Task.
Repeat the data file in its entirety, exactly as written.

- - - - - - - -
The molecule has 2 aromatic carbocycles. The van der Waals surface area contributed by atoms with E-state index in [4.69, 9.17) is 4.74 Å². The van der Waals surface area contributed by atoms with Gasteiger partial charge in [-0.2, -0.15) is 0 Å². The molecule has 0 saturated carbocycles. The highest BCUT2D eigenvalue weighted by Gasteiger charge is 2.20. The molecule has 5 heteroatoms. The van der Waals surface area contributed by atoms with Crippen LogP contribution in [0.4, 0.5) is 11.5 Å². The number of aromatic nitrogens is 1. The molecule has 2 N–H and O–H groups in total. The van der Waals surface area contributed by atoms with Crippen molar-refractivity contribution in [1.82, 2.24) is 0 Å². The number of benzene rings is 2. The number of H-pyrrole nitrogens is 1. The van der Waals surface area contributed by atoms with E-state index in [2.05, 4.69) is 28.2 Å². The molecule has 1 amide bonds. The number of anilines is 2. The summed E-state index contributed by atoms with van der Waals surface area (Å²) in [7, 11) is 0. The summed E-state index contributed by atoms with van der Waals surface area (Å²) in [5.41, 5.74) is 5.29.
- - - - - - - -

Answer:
The molecule has 2 aromatic carbocycles. The van der Waals surface area contributed by atoms with E-state index in [4.69, 9.17) is 4.74 Å². The van der Waals surface area contributed by atoms with Gasteiger partial charge in [-0.2, -0.15) is 0 Å². The molecule has 0 saturated carbocycles. The highest BCUT2D eigenvalue weighted by Gasteiger charge is 2.20. The molecule has 5 heteroatoms. The van der Waals surface area contributed by atoms with Crippen LogP contribution in [0.4, 0.5) is 11.5 Å². The number of aromatic nitrogens is 1. The molecule has 2 N–H and O–H groups in total. The van der Waals surface area contributed by atoms with Crippen molar-refractivity contribution in [1.82, 2.24) is 0 Å². The number of benzene rings is 2. The number of H-pyrrole nitrogens is 1. The van der Waals surface area contributed by atoms with E-state index in [2.05, 4.69) is 28.2 Å². The molecule has 1 amide bonds. The number of anilines is 2. The summed E-state index contributed by atoms with van der Waals surface area (Å²) in [7, 11) is 0. The summed E-state index contributed by atoms with van der Waals surface area (Å²) in [5.41, 5.74) is 5.29.